In the present, Becky must balance her normal life with her superhero responsibilities and keep the city safe from bad guys. And boy, are there a lot of them. The villains she fights are definitely an outlandish bunch: for starters, we have Toby McCalister III, a charismatic English boy genius with an obsessive crush on Word Girl, and a specialty in building gigantic, destructive robots. We also have Chuck the Evil Sandwich-Making Guy, a guy with a sandwich for a head. But the most tragic villain of all is Dr. Two Brains. Why is he tragic? Originally, Dr. Two-Brains was Dr. Steven Boxleitner, a kindhearted scientist who was a friend and mentor to Word Girl. He taught Word Girl most of what she knew about how to be a superhero. Tragedy struck for Dr. Boxleitner during an experiment with rodents, where his mind fused to a mouse. He became doomed to an insatiable hunger for cheese, and a life of crime to obtain said cheese. 

So how does Word Girl defeat all these villains? Well, Word Girl has several superpowers she uses to keep the supervillains around her in check: Flight, Super-Strength, Super-sonic speed, Super-hearing, super-natural reflexes, but most importantly of all, her impressively advanced vocabulary. She can define any word at a moment’s notice. She could probably defeat a villain just by intimidating them with her superior vocabulary.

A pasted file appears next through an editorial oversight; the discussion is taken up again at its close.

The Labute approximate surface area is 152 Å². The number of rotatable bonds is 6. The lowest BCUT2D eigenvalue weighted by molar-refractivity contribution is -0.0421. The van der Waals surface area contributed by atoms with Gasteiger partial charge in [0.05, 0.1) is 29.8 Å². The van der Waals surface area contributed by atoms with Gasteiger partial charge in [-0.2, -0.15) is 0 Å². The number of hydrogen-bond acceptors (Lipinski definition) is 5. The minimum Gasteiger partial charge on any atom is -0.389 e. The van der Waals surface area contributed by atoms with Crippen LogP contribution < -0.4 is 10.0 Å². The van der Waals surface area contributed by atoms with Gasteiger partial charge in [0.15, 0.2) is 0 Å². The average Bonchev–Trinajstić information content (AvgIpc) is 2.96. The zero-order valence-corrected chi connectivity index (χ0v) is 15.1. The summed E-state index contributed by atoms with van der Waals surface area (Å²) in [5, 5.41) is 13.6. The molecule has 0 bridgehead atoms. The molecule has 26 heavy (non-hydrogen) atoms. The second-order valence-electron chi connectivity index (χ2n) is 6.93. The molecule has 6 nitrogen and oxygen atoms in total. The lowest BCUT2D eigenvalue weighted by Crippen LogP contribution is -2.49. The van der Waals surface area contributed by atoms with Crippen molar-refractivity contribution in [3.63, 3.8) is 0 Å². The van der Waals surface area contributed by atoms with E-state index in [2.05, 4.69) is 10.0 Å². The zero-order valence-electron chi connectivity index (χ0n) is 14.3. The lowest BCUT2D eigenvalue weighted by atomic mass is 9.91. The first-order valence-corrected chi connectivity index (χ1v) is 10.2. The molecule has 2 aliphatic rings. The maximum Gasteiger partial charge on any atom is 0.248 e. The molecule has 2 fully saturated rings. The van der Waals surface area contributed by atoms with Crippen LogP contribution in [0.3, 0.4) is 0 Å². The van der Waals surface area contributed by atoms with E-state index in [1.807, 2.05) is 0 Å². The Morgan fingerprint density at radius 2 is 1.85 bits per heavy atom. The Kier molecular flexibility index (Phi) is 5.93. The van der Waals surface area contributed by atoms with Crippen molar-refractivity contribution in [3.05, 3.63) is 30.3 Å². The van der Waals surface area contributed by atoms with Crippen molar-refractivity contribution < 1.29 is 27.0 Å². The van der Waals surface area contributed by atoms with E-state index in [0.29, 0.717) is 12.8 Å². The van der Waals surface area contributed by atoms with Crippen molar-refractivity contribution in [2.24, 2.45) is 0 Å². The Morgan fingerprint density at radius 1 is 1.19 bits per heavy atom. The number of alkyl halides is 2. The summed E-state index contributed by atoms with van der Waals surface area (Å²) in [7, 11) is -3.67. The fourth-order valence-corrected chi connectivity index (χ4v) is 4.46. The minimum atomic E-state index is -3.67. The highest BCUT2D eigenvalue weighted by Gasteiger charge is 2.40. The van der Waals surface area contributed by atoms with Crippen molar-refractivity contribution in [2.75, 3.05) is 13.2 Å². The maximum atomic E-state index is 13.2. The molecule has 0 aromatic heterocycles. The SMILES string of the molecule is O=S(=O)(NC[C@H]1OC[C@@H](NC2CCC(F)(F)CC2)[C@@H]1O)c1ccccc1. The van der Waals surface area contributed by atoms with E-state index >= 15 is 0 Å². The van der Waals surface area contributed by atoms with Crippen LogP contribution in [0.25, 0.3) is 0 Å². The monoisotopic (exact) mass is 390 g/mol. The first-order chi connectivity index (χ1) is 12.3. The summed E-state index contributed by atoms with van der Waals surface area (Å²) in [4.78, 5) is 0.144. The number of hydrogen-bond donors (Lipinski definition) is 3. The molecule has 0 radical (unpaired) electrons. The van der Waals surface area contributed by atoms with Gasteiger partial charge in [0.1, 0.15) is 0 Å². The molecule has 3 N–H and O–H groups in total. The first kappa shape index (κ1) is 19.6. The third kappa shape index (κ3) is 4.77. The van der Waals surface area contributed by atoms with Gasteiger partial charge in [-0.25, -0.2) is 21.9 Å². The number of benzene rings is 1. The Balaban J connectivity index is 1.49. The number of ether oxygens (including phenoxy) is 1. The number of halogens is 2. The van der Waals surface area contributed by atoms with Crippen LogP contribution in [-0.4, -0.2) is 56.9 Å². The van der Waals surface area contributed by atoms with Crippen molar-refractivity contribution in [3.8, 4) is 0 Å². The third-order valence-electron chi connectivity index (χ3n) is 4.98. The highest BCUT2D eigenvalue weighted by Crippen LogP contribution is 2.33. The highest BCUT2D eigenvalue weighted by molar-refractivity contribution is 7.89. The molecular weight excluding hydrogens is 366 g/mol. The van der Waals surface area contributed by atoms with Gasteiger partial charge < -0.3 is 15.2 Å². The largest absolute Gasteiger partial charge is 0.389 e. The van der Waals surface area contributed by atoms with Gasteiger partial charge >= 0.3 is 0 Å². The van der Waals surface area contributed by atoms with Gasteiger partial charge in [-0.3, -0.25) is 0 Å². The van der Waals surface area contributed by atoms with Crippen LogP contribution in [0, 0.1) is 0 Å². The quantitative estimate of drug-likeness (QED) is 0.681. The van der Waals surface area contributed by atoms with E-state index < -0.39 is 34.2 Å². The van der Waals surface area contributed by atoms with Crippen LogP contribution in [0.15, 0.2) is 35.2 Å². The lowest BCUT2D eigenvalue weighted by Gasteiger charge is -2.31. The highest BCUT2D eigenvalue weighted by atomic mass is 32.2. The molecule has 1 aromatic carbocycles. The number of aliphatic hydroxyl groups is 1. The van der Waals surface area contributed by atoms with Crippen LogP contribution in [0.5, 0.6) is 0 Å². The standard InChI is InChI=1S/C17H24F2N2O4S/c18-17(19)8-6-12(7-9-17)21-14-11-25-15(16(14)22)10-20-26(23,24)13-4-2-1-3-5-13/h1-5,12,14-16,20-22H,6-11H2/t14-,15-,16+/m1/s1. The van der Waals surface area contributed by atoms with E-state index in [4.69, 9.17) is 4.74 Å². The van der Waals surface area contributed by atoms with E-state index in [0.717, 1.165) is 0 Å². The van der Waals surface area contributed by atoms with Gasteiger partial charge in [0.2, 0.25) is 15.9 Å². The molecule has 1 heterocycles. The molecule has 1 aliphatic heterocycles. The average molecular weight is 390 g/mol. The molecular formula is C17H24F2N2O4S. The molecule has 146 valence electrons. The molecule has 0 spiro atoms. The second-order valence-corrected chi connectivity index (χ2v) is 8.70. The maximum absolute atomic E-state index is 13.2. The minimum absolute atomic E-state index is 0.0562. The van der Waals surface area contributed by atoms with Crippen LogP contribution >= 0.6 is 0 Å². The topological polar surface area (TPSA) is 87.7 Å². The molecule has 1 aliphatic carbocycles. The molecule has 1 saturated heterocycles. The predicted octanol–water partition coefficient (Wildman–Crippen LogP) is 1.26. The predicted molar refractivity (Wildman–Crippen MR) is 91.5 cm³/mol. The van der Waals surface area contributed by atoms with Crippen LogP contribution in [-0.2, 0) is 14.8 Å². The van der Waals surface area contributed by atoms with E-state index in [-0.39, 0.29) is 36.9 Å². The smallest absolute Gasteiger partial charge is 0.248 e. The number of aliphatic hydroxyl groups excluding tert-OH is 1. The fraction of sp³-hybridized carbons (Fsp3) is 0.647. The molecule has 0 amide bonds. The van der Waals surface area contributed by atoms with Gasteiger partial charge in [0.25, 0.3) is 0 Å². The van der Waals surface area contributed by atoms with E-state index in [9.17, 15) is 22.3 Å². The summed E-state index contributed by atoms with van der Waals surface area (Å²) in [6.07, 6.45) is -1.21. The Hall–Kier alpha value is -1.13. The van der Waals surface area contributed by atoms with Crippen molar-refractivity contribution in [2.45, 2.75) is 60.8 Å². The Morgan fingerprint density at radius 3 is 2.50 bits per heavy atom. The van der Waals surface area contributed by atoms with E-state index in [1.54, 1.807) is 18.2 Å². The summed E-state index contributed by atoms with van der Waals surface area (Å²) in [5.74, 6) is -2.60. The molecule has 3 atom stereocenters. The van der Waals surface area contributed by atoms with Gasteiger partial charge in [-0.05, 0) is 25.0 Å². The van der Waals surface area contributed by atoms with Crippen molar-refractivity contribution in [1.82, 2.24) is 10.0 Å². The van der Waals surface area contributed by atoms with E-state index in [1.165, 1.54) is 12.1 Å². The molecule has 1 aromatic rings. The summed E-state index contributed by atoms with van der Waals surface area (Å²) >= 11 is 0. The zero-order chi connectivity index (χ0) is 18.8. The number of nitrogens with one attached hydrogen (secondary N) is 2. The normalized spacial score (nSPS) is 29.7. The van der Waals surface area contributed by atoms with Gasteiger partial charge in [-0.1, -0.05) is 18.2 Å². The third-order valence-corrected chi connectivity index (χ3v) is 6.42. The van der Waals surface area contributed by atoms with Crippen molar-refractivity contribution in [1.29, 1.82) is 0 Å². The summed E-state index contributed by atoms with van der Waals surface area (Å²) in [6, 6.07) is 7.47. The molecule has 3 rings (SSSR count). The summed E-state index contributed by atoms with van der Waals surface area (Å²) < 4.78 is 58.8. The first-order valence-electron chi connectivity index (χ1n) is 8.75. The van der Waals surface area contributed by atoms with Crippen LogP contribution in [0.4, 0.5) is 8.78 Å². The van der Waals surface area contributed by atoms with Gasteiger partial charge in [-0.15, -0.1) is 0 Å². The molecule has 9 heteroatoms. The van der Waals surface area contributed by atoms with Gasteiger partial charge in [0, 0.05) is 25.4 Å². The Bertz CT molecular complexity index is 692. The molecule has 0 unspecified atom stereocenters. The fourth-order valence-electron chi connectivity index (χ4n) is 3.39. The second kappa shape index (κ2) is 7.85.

In addition to keeping the villains of the city in check, Word Girl must keep her identity as a superhero secret from everybody she knows and loves. Not only does she have to keep villains from wreaking havoc and keep her city safe from crime, but she also has to keep up her normal life and her responsibilities. She has to fight all these villains BY HERSELF, and can’t tell anyone about it. It’s a burden she must carry alone. I could go on and on about Word Girl, but we’d be here until I graduate. Suffice it to say, it’s a really good show.

6. Between the lions

Speaking of words, let’s talk about another show that was about words, and reading: Between the Lions! I loved this show when I was little because I loved to read. Between the Lions is about a family of four lions who run and live in a large library called the “The Barnaby B. Busterfield III Memorial Public Library.” There’s Theo and Cleo Lion, the parents, who have the best relationship of any parents in a kids show. There’s Lionel Lion, their seven-year-old son, who is obsessed with “Cliff Hanger” books. Finally, there’s Leona Lion, their four-year-old daughter who is curious about everything and is learning to read.